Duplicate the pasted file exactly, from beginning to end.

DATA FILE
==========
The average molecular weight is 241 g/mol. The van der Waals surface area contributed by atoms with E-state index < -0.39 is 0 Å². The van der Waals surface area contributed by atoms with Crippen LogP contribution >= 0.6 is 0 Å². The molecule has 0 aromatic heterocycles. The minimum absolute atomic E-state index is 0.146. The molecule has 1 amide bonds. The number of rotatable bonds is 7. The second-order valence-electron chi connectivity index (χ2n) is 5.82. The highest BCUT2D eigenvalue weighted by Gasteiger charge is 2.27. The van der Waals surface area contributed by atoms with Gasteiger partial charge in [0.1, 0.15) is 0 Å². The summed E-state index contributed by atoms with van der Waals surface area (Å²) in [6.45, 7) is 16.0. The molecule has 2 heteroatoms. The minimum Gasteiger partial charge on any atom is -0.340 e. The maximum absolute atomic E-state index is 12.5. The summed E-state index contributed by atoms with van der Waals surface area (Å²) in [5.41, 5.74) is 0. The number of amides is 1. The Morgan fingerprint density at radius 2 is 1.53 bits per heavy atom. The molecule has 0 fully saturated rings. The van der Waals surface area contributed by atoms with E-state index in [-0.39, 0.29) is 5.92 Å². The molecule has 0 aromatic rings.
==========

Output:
The average molecular weight is 241 g/mol. The van der Waals surface area contributed by atoms with E-state index < -0.39 is 0 Å². The van der Waals surface area contributed by atoms with Crippen LogP contribution >= 0.6 is 0 Å². The molecule has 0 aromatic heterocycles. The minimum absolute atomic E-state index is 0.146. The molecule has 1 amide bonds. The number of rotatable bonds is 7. The second-order valence-electron chi connectivity index (χ2n) is 5.82. The highest BCUT2D eigenvalue weighted by Gasteiger charge is 2.27. The van der Waals surface area contributed by atoms with Gasteiger partial charge in [0.1, 0.15) is 0 Å². The summed E-state index contributed by atoms with van der Waals surface area (Å²) in [6.45, 7) is 16.0. The molecule has 2 heteroatoms. The minimum Gasteiger partial charge on any atom is -0.340 e. The maximum absolute atomic E-state index is 12.5. The summed E-state index contributed by atoms with van der Waals surface area (Å²) in [5.41, 5.74) is 0. The number of amides is 1. The Morgan fingerprint density at radius 2 is 1.53 bits per heavy atom. The molecule has 0 fully saturated rings. The van der Waals surface area contributed by atoms with E-state index in [-0.39, 0.29) is 5.92 Å². The molecule has 0 aromatic rings.